Ok, ok, I know I’ve been word-vomiting Wildflower happiness for like two weeks now! Well, after I get it all out of my system (during this post, obviously), we will move on to the NEXT triathlon and you’ll forget all about Wildflower!
Start at the beginning: I literally started actually training in the beginning of April; not my brightest idea. Honestly, I work hard once I’ve set my mind to something, so it didn’t end badly.. but I would NOT recommend that as a training plan for anyone.
I literally spent every day from April 2nd right up until the race on May 4th riding my bike, running, swimming, or some combination of the three.
My strongest of the three, just from prior experience, is swimming. I swam and played waterpolo and there is no viable way for me to fall down, so obviously this is my most natural habitat besides sitting on a horse. I swam more then the required length of the race in practice, and thoroughly enjoyed the swim leg of the race. It was obvious I was more comfortable in the water the a majority of the other athletes, and besides dodging slower swimmers and an occasional ankle grab, I finished easily, without tiring myself out.
There isn’t much general strategy to swimming laps in preparation for this type of triathlon. JUST SWIM. DO IT. No matter how cold the water is, how much you don’t want to. Triathletes, by their own admission, struggle most in the swim. The more comfortable you are, the easier it will be, and it will be even easier if you KNOW that you can swim the distance without over-exerting yourself. Avoid panic and anxiety by doing your homework: swim.
One small note of advice: Don’t expect to have a calm, leisurely swim in the actual triathlon. There will be ump-teen people swimming at all different speeds, in all different directions (seriously, ALL different directions). It is impossible to not get kicked, touched, bumped into. The more comfortable you are in the water- and holding your own, if need be- the easier and more relaxing it will be.
Also: Use mostly arms to swim. Your legs will be working HARD for the rest of the triathlon. By using a mostly-arm stroke (such a freestyle or backstroke) you warm up your legs kicking a little but you don’t tire them out to the detriment of the rest of the Tri.
Swim is completed, on to the bike.
Again, I anticipated my late training start to hinder me more in my biking then it actually did. I increased my bike miles from 6-10 over 2 weeks and then focused on cursing up the large hills around my neighborhood. Now, I legitimately was cursing up these hills, but it ABSOLUTELY paid off. The majority of the Wildflower bike course is a 3 mile hill. That is ridden TWICE. Talk about a bun-burner. Although my chain fell off my bike THREE times, I made it without incident and loved every minute of it.
Biking is an interesting part of the triathlon. There is every level of rider on the lower level, sprint courses. From serious mountain bikers, to road bikers, to the occasional beach cruiser, every bike is different, as is every rider. The most important thing to say about the bike is WATCH OUT FOR OTHER RIDERS!! Because of the huge range in skill levels, crashes are lurking everywhere. DO NOT follow too closely!!! If the person in front of you crashes, you need time to account for going around them, without hitting other people doing the same. The same applies to hills; following closely might seem competitive, but if the person in front of you burns out and there is not enough time/room for you to pass, you’re stuck walking too. Again, like the swim, DO YOUR HOMEWORK. If you are regularly riding 10 hilly miles, then one 10-mile ride won’t be too much of a sweat, whereas if you ride 6 miles regularly, at a leisurely pace, you still might make it, but exponentially more tired then if you had trained properly.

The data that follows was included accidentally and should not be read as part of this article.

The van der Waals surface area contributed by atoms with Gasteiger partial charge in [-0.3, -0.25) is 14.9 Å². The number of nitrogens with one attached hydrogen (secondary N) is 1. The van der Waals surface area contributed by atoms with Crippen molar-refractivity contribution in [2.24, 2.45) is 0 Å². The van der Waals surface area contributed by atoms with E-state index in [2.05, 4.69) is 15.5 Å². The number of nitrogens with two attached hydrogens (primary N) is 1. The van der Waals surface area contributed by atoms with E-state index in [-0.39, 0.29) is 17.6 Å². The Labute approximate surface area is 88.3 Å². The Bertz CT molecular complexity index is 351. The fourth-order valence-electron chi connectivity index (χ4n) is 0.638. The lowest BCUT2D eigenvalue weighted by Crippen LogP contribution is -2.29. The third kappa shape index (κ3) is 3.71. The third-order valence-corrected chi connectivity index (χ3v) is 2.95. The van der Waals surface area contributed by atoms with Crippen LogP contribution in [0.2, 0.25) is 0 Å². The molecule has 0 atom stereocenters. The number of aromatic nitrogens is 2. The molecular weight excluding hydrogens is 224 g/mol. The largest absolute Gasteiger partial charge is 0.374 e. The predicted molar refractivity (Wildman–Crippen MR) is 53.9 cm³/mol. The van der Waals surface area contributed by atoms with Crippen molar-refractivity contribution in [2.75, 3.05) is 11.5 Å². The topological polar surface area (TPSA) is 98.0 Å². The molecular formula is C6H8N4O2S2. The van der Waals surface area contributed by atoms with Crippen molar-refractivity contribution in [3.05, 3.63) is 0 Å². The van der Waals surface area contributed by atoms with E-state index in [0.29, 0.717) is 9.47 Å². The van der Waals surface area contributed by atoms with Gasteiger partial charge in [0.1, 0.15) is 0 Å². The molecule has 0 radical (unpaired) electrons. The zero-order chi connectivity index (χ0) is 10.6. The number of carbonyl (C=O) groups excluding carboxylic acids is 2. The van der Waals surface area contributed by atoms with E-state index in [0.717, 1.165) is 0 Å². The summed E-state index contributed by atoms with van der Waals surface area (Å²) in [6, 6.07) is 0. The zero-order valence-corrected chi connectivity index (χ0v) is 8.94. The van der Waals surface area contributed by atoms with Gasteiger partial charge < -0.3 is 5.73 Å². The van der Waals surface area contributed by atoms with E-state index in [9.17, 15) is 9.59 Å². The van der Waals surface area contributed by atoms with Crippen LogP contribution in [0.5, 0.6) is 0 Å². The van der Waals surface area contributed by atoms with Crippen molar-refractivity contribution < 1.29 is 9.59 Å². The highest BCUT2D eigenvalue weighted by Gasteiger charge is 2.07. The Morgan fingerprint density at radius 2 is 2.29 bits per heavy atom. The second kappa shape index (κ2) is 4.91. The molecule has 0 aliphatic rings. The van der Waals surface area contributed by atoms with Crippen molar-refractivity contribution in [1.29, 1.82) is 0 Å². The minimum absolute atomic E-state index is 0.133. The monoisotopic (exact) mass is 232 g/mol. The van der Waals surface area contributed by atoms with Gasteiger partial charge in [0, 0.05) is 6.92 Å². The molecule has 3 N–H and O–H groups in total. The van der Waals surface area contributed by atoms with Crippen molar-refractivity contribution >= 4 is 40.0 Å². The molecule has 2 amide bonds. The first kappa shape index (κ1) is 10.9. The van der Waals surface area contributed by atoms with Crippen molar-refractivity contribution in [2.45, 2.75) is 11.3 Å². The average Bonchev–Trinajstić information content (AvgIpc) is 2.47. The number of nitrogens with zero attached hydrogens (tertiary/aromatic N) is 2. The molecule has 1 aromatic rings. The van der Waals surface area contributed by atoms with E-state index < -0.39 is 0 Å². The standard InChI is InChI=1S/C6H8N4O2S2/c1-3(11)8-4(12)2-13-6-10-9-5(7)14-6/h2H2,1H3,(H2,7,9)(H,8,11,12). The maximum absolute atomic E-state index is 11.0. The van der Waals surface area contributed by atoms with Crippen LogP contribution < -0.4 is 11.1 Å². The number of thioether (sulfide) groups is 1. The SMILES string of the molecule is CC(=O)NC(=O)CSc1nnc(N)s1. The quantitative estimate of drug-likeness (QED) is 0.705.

Normally, I LOATHE running. Hate it. Only run if something is chasing me, thank you very much. But I surprised myself. Not only was it nice to see my fitness increase noticeably during runs, but the 2-or-3-a-day workouts got my body used to going from one thing to the other– this meant that I had WAY more energy then I anticipated when I was done with the bike. I admittedly didn’t run the ENTIRE portion, but I felt great and sprinted to the finish line, which was exhilarating!
In training, the same thing goes for length of training. I should have started earlier, and would recommend others to do so (duh). Know your course– If its flat, awesome, but if its hilly, train that way or you’ll be in for a rude, tiring, awakening when it actually comes down to it. Also, be aware of your running style. Amping up running can create body problems just from the wrong pair of shoes, so make sure you aren’t creating problems for yourself! It pays to make sure everything fits and works properly!
All in all, I had an AWESOME time!
I met all my goals (Finish, don’t crash, don’t barf), even my secret ones (finish under 2 hours– I finished in 1:48!), and I look forward to doing more triathlons in the future!! …. Maybe the Olympic at Wildflower next year?? …Maybe.
My next goals are to do the Santa Maria Triathlon in June and the SLO Triathlon in July!